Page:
Legal Memorandum: Recovery of Damages in a Legal Malpractice Action

Issue: Are the damages that a plaintiff may recover from an attorney in a malpractice action limited to the amount of the insurance coverage the defendant in the underlying tort action had at the time of the accident, or can the property he/she acquired after the accident be considered when assessing the amount of damages?

Area of Law: Personal Injury & Negligence
Keywords: Legal malpractice claim; Recovery of damages
Jurisdiction: New York
Cited Cases: 162 N.Y.S. 437; 481 N.Y.S.2d 368; 226 N.Y.S.2d 349; 407 N.Y.S.2d 793; 289 N.Y.S.2d 436; 255 N.Y.S.2d 625; 721 A.2d 750; 116 A.D.2d 614; 125 A.D. 811; 73 N.E. 488; 346 N.Y.S.2d 86; 29 A.D.2d 1012; 497 N.Y.S.2d 703
Cited Statutes: None
Date: 04/01/2001

Although New York case law does not definitively answer the question presented here, the Appellate Division, 4th Department, considered a very similar situation earlier this year.  In McKenna v. Forsyth & Forsyth, 720 N.Y.S.2d 654 (App. Div. 4th Dep’t 2001), the court reinforced that when a cause of action is lost as the result of an attorney’s negligence, the client’s injury is measured by the amount that would have been collected on that lost cause of action, and that the client bears the burden of proving that amount.  Id. at 654.  The court’s discussion in that case sheds some light on the question of whether later-acquired assets have relevance to the collectibility of a judgment in the lawsuit that underlies a legal malpractice action.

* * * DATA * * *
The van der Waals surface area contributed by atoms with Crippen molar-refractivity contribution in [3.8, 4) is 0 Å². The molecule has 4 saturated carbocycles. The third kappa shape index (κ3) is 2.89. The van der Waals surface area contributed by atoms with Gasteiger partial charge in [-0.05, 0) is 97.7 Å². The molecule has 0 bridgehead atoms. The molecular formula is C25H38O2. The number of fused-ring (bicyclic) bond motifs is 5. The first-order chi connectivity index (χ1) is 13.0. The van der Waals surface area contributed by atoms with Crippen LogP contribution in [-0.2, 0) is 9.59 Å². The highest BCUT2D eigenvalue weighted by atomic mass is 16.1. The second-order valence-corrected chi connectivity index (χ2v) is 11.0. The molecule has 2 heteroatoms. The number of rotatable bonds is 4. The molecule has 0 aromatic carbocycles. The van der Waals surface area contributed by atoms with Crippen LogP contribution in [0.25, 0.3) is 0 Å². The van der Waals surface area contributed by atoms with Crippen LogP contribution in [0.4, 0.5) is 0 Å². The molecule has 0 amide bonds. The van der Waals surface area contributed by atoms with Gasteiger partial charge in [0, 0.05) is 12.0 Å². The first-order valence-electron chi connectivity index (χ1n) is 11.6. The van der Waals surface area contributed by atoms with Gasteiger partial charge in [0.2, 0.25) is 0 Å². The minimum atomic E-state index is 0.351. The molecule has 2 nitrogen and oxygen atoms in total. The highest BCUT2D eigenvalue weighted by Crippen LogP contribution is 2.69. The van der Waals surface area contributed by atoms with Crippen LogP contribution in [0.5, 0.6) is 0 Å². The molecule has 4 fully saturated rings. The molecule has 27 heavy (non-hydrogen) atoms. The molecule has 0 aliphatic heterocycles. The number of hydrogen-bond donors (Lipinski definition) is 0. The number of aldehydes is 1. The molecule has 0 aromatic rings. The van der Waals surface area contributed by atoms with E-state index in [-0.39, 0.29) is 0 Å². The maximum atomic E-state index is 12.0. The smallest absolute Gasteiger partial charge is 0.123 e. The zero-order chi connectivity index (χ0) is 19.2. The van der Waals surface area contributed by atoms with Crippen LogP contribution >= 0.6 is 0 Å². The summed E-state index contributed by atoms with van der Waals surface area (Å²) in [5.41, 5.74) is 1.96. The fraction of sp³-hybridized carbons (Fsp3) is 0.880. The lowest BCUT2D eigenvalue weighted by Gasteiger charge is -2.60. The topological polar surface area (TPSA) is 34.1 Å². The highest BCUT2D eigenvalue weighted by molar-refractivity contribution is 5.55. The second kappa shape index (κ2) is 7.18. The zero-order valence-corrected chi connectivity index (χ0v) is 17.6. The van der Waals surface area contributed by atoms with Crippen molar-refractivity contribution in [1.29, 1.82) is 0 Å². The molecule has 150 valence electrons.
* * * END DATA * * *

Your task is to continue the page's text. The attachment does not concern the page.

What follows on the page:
In McKenna, the plaintiff was injured in a motor vehicle accident and retained the defendant law firm to represent him in connection with the accident.  Id. at 655-56.  The defendants failed to bring suit before the statute of limitations expired, and, the plaintiff sued them for legal malpractice.  Id. at 656.  The case went to trial, and the jury found that the plaintiff had sustained $535,251 in damages as a result of the accident.  In the second stage of the bifurcated trial, the plaintiff presented evidence that the defendant driver had a $50,000 liability policy at the time of the accident, owned a home with a mortgage, and had never filed for bankruptcy.  The defendant law firm countered with evidence that the […]

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